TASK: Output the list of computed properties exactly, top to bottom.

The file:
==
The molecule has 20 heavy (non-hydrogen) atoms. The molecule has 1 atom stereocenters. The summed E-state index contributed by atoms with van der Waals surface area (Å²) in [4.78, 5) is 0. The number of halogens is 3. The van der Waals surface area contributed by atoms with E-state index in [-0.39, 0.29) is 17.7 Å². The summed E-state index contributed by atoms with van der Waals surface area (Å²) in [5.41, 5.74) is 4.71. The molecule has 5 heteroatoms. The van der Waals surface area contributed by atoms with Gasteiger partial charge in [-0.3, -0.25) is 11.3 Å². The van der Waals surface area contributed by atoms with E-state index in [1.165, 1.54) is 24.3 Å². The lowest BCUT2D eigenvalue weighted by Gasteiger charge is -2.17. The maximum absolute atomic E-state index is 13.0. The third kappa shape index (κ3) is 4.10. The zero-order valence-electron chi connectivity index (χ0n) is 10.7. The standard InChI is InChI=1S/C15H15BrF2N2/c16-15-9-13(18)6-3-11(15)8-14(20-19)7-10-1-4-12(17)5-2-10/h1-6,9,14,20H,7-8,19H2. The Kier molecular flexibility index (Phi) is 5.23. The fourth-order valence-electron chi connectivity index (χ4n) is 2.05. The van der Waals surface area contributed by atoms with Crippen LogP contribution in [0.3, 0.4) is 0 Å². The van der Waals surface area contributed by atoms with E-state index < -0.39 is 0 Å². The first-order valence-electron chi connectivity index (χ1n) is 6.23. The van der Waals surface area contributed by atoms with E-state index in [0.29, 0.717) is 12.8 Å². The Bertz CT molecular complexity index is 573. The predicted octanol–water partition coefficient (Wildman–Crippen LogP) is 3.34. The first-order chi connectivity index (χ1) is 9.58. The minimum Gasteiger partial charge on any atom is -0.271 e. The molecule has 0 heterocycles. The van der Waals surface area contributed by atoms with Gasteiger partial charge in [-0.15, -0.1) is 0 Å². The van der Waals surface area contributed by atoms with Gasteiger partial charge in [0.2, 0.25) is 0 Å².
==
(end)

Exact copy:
The molecule has 20 heavy (non-hydrogen) atoms. The molecule has 1 atom stereocenters. The summed E-state index contributed by atoms with van der Waals surface area (Å²) in [4.78, 5) is 0. The number of halogens is 3. The van der Waals surface area contributed by atoms with E-state index in [-0.39, 0.29) is 17.7 Å². The summed E-state index contributed by atoms with van der Waals surface area (Å²) in [5.41, 5.74) is 4.71. The molecule has 5 heteroatoms. The van der Waals surface area contributed by atoms with Gasteiger partial charge in [-0.3, -0.25) is 11.3 Å². The van der Waals surface area contributed by atoms with E-state index in [1.165, 1.54) is 24.3 Å². The lowest BCUT2D eigenvalue weighted by Gasteiger charge is -2.17. The maximum absolute atomic E-state index is 13.0. The third kappa shape index (κ3) is 4.10. The zero-order valence-electron chi connectivity index (χ0n) is 10.7. The standard InChI is InChI=1S/C15H15BrF2N2/c16-15-9-13(18)6-3-11(15)8-14(20-19)7-10-1-4-12(17)5-2-10/h1-6,9,14,20H,7-8,19H2. The Kier molecular flexibility index (Phi) is 5.23. The fourth-order valence-electron chi connectivity index (χ4n) is 2.05. The van der Waals surface area contributed by atoms with Crippen LogP contribution in [0.3, 0.4) is 0 Å². The van der Waals surface area contributed by atoms with E-state index < -0.39 is 0 Å². The first-order valence-electron chi connectivity index (χ1n) is 6.23. The van der Waals surface area contributed by atoms with E-state index in [0.29, 0.717) is 12.8 Å². The Bertz CT molecular complexity index is 573. The predicted octanol–water partition coefficient (Wildman–Crippen LogP) is 3.34. The first-order chi connectivity index (χ1) is 9.58. The minimum Gasteiger partial charge on any atom is -0.271 e. The molecule has 0 heterocycles. The van der Waals surface area contributed by atoms with Gasteiger partial charge in [-0.15, -0.1) is 0 Å². The van der Waals surface area contributed by atoms with Gasteiger partial charge in [0.2, 0.25) is 0 Å².